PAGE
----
Caption for the first image: "Figure 1. Stable states and trajectories in the example system (Eq. 1). (a) The equilibria of state x for constant driver D are shown as black lines (continuous: stable; dashed: unstable). The flow towards a stable state is shown as dashed orange arrows; B1 and B2 indicate the bifurcation points. (b) Time evolution of driver D for two pulses, the red one having a longer period than the blue one. The trajectories of the system that result from these forcings are shown as red and blue curves in (a). See Supplementary Information for details on the parameter choices."

Now, to take a larger paleo-overview, I have previous noted (see Replies #252 and #342) that climate sensitivity was higher during the Holsteinian Peak (MIS 11c) than during modern times, during the Holocene Peak and during the Eemian Peak; to the extent that the current ESM projections have not yet been able to match the observed climate sensitivity of the Holsteinian because they intentionally omit numerous possible feedback mechanisms (such as the ice-climate feedback and/or various methane feedback mechanisms).  Note that adding such feedback mechanisms into the ESM models would be the same as moving up the z-axis in the second image, which reduces the size of bifurcation gap between different climate states, thus making it easier for a perturbation (whether a pulse of GHG, or the collapse of the WAIS) to cause a transition into the higher climate state.

Reasons to believe that the MIS 11c is more relevant to our current/modern climate change risks include:

- MIS 11c occurred after a long period of relatively warm climatic conditions such as we have experienced to date during the Holocene.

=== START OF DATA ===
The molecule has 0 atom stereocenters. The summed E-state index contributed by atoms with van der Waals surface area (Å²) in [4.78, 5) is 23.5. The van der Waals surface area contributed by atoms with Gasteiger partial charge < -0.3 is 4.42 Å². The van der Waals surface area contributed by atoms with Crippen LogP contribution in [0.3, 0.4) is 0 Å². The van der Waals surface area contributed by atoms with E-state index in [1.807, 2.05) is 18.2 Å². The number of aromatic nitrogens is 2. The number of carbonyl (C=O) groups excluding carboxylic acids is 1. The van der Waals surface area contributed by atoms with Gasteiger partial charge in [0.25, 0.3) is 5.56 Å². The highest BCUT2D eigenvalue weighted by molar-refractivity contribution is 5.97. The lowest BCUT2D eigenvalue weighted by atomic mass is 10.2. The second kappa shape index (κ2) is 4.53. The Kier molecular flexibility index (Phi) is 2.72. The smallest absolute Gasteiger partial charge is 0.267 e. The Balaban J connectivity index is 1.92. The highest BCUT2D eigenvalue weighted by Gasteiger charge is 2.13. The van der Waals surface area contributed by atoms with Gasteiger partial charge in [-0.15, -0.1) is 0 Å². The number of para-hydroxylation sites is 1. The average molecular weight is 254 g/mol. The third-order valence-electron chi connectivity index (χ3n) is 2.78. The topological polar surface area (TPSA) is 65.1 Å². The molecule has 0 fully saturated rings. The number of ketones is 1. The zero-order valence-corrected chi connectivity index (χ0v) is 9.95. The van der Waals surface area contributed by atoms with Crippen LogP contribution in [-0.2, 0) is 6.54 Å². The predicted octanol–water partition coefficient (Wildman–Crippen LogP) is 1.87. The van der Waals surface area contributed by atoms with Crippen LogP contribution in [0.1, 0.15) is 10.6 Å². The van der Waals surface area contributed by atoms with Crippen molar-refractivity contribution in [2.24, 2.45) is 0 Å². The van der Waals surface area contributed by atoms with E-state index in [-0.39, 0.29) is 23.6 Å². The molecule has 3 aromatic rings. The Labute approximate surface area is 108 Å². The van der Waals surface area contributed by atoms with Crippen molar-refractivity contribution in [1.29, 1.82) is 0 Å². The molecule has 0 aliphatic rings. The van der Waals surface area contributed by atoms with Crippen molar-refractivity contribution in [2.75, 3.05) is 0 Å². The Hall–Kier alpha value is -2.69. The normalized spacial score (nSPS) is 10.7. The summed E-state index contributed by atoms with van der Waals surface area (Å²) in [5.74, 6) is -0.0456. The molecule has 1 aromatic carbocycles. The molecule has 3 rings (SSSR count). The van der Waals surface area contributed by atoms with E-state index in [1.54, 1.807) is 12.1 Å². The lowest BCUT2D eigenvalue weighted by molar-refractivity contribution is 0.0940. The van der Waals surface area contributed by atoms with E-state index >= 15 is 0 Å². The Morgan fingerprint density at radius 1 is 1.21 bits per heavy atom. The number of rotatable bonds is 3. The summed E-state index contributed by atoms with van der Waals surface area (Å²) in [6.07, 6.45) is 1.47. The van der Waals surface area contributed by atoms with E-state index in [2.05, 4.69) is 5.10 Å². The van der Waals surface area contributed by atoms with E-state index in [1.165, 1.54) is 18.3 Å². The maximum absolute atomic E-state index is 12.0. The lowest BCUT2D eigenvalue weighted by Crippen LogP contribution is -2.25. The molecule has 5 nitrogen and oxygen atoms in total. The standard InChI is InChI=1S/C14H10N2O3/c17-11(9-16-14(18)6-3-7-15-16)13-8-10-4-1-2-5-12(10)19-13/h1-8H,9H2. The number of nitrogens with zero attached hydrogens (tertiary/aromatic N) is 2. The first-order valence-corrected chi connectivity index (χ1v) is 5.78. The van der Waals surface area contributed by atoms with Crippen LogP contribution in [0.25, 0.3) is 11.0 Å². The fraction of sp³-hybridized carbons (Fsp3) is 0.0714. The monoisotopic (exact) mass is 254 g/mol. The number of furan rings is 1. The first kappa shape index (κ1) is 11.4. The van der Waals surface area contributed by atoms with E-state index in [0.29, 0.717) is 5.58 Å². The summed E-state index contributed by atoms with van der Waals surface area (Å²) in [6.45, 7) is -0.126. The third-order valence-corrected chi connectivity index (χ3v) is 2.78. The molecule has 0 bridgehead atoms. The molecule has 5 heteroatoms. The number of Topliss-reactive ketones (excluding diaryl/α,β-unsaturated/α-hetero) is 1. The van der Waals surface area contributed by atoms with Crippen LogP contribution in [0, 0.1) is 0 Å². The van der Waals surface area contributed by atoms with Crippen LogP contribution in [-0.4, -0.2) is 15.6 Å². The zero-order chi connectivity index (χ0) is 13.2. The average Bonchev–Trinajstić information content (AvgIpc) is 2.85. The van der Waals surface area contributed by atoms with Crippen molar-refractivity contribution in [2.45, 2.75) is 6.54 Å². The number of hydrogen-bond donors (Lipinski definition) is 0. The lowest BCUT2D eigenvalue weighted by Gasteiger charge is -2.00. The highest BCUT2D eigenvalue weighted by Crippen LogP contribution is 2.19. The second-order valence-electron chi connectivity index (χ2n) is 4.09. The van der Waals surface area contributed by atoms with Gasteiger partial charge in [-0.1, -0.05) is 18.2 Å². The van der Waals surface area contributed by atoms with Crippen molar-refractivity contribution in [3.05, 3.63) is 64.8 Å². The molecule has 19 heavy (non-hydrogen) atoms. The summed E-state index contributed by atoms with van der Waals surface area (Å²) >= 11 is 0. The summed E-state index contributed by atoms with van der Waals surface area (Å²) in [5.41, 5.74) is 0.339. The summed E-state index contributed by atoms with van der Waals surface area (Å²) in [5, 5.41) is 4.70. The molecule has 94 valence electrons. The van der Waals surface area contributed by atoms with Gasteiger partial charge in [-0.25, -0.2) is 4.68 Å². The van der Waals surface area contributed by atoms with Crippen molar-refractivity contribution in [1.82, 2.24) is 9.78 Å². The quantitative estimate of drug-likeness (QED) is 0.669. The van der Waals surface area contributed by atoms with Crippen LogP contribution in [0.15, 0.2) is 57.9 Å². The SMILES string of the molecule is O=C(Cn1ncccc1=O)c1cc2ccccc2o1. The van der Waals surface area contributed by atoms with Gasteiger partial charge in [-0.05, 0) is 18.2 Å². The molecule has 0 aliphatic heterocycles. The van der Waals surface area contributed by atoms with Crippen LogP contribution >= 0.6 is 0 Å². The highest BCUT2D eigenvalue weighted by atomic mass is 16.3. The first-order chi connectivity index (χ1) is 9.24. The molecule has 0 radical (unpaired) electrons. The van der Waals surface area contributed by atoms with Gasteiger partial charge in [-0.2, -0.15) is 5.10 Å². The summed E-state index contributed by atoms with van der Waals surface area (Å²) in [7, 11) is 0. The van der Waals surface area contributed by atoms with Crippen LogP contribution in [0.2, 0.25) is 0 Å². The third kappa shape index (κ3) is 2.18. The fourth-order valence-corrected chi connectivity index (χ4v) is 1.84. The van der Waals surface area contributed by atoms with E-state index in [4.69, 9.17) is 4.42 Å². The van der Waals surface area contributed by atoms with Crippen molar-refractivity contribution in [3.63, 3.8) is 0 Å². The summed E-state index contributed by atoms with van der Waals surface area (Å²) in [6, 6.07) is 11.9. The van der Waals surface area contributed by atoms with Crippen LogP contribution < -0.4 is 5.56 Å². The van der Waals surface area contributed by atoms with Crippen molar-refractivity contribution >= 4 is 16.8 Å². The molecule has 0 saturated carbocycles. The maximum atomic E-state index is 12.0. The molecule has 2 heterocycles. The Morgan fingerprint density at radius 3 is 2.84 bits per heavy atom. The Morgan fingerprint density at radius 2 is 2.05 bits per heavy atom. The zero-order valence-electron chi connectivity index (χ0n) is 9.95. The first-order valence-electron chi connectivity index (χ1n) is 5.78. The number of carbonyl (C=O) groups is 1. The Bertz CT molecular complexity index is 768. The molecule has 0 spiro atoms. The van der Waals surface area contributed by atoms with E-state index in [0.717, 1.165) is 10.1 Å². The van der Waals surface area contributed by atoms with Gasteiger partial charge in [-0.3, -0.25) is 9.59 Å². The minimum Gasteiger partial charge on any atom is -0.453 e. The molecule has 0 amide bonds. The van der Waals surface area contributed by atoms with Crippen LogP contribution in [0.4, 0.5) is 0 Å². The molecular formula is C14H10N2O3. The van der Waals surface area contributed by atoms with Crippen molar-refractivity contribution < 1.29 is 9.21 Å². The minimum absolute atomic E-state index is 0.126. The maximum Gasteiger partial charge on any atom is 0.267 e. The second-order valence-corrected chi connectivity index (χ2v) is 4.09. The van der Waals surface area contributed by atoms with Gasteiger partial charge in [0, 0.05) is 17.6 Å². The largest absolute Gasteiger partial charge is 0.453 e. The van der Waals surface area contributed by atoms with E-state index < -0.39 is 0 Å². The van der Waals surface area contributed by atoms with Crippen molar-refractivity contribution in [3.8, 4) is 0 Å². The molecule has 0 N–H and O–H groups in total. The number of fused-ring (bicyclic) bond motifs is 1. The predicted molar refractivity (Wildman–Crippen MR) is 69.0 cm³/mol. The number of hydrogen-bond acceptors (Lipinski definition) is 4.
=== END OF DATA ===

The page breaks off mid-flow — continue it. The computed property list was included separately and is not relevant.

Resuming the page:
- MIS 11c had comparable atmospheric greenhouse gas concentrations (considering only the period before the beginning of the Industrial Revolution, i.e. 1800 AD ca.),

- MIS 11c shows the highest-amplitude response to forcing for deglacial warming in the last 5 Myr,

- The period prior to MIS 11c, although cooler than the Holocene, is characterized by overall warm sea-surface temperatures in high latitudes, strong thermohaline circulation, unusual blooms of calcareous plankton in high latitudes, higher sea level than the present, coral reef expansion resulting in enlarged accumulation of neritic carbonates, and overall poor pelagic carbonate preservation and strong dissolution in certain areas. 

- Considering the variability in the astronomically-driven insolation, MIS 11 is the interval in which insolation is highly correlated with predicted near future situation.

Finally, I conclude by re-posting the Coletti et al. (2015) reference that elaborates on the fact that even the most advanced modern analysis of the MIS 11c event cannot yet full account for the exceptionally high Arctic Amplification during this period; which again raises the prospect that a rapid methane emission rate from the possible future collapse of the WAIS pushing warm water into the Arctic Ocean.

Coletti, A. J., DeConto, R. M., Brigham-Grette, J., and Melles, M.: A GCM comparison of Pleistocene super-interglacial periods in relation to Lake El'gygytgyn, NE Arctic Russia, Clim. Past, 11, 979-989, doi:10.5194/cp-11-979-2015, 2015.

http://www.clim-past.net/11/979/2015/cp-11-979-2015.pdf
http://www.clim-past.net/11/979/2015/cp-11-979-2015.html